The Kaiser Family Foundation held a reporters-only web briefing on Oct. 3, 2018, to release the 2018 benchmark Employer Health Benefits Survey. This 20th annual survey provides a detailed look at the current state of employer-based coverage and trends in private health insurance for both large and small firms. Key…
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Premiums for Employer-Sponsored Family Health Coverage Rise 5% to Average $19,616; Single Premiums Rise 3% to $6,896
1 in 5 Large Employers Gather Data from Workers’ Mobile Apps, FitBits or Other Wearable Devices San Francisco, Calif. – Annual family premiums for employer-sponsored health insurance rose 5 percent to average $19,616 this year, extending a seven-year run of moderate increases, finds the 2018 benchmark Kaiser Family Foundation Employer Health…
The Kaiser Family Foundation and the Health Research and Educational Trust have conducted this annual survey since 1999. The archives of the Employer Health Benefits Survey include these surveys and a small business supplement of the 1998 survey conducted by the Foundation. The survey was previously conducted by KPMG from…
Annual premiums for employer-sponsored family health coverage reached $19,616 this year, up 5% from last year, with workers on average paying $5,547 toward the cost of their coverage. The average deductible among covered workers in a plan with a general annual deductible is $1,573 for single coverage. Fifty-six percent of small ﬁrms and 98% of large ﬁrms oﬀer health beneﬁts to at least some of their workers, with an overall oﬀer rate of 57%.
This graphing tool allows users to explore trends in workplace-sponsored health insurance premiums and worker contributions over time for different categories of employers based on results from the annual Employer Health Benefits Survey. Breakouts are available by firm size, region and industry, as well as for firms with relatively few or many part-time workers, higher- or lower-wage workers, and older or younger workers.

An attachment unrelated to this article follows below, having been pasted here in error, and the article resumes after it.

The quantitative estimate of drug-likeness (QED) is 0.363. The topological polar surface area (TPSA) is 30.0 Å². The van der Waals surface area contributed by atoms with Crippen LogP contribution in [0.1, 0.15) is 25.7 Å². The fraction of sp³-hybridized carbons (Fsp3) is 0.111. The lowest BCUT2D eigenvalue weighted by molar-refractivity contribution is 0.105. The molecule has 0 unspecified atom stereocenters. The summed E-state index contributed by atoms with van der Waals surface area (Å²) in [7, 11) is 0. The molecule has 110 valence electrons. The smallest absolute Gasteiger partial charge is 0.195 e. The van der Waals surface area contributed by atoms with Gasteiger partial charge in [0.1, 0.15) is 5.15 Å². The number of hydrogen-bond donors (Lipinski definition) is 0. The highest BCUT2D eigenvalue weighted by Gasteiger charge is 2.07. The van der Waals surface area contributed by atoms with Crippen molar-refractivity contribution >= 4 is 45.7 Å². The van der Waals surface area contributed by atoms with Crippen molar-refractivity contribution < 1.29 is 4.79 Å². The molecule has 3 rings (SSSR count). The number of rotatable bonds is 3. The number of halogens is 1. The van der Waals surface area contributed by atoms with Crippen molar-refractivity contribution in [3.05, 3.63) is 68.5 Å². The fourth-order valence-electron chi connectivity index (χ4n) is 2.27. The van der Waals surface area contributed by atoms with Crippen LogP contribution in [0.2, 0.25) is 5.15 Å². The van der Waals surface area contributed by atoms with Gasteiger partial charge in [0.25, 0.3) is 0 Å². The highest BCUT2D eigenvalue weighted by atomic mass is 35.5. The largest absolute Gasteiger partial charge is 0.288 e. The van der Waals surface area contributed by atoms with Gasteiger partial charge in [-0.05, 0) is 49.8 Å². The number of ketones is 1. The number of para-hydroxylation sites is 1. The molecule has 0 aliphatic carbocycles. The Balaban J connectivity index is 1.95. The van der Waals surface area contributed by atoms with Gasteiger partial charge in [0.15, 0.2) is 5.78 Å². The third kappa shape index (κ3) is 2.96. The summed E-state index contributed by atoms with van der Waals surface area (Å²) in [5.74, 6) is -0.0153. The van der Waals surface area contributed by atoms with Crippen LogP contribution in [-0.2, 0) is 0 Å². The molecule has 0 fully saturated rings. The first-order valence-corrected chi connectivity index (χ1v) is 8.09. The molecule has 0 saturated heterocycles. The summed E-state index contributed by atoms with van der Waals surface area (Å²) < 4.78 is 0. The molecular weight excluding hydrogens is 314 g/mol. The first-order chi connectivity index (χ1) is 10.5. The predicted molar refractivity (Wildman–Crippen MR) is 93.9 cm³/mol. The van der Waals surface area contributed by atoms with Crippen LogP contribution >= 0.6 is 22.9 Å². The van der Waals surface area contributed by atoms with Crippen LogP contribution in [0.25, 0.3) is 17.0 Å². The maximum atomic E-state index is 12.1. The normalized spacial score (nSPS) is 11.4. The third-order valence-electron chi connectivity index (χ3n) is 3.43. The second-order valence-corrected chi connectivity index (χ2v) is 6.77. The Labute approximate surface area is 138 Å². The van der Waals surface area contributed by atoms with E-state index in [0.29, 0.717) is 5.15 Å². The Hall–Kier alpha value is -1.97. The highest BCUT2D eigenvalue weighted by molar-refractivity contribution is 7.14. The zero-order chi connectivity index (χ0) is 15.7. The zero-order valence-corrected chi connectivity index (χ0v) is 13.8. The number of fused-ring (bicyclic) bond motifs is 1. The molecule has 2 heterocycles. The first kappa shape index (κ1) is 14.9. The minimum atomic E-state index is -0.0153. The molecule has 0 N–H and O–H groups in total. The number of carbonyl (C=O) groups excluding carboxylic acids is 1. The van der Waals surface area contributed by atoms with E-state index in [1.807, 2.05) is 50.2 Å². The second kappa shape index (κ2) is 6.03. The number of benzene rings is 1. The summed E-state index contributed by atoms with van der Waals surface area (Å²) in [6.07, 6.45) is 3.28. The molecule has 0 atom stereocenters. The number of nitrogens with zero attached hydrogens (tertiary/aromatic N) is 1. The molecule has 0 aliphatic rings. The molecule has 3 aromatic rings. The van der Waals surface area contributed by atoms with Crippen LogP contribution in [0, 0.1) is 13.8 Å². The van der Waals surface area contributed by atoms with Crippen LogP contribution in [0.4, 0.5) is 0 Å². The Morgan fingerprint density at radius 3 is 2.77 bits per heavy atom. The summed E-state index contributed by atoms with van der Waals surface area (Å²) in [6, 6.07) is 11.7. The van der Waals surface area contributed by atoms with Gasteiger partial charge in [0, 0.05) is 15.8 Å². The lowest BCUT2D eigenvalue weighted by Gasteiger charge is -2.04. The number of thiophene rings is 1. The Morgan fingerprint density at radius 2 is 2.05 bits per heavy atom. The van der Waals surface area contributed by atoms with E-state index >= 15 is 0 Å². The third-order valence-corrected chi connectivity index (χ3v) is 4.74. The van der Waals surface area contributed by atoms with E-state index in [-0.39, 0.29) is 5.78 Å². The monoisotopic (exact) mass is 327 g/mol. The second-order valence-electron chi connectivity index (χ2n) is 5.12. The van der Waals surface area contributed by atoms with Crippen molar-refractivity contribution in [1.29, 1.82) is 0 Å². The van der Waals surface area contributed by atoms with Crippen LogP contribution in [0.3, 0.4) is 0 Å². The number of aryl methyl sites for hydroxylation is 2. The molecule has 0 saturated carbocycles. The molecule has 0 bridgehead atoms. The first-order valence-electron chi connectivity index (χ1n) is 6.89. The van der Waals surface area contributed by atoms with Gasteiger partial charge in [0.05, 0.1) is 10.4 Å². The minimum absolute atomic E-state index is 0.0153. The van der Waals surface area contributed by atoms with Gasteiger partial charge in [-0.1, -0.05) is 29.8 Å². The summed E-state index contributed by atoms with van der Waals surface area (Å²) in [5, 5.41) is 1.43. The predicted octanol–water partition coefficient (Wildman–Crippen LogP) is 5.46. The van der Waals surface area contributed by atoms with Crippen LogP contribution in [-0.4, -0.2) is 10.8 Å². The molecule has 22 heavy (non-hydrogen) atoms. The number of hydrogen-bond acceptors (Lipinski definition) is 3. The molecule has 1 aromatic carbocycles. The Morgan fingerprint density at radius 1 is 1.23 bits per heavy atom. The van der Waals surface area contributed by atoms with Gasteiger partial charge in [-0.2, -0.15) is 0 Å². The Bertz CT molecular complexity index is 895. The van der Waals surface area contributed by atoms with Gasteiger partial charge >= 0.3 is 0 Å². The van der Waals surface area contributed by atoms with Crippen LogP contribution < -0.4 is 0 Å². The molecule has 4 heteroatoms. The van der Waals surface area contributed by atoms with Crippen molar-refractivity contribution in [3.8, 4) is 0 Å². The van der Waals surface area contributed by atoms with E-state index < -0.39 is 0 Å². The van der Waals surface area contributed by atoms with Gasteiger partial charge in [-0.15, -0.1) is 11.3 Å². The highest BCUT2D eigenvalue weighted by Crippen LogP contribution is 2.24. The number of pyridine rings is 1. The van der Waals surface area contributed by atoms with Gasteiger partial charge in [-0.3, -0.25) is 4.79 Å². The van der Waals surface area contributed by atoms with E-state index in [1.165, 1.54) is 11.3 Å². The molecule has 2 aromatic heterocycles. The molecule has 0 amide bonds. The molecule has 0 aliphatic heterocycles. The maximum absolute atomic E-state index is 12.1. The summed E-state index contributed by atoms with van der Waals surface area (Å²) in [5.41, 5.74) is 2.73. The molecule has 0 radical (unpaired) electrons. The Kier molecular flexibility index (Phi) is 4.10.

n this Axios column, Drew Altman presents a puzzle around corporate health costs: companies are talking like there is a crisis, but new data doesn’t really show it.
The Affordable Care Act does not require businesses to provide health benefits to their workers, but applicable large employers may face penalties if they don’t make affordable coverage available. The employer shared responsibility provision of the Affordable Care Act penalizes employers who either do not offer coverage or do not offer coverage that meets minimum value and affordability standards. These penalties apply to firms with 50 or more full-time equivalent employees. This flowchart illustrates how those employer responsibilities work.
Using data collected through the 2017 Employer Health Benefits Survey, this data note provides updated national estimates of same-sex spousal health coverage, looking at both the share of firms offering such coverage as well as the share of covered workers with access to these spousal benefits.
Premiums for Employer-Sponsored Family Health Coverage Rise Slowly for Sixth Straight Year, Up 3% but Averaging $18,764 in 2017
Workers Covered By Smaller Firms Pay More Toward Family Premiums and in Cost Sharing Than Those in Larger Ones Menlo Park, Calif. – Annual family premiums for employer-sponsored health insurance rose an average of 3 percent to $18,764 this year, continuing a six-year run of relatively modest increases, according to the…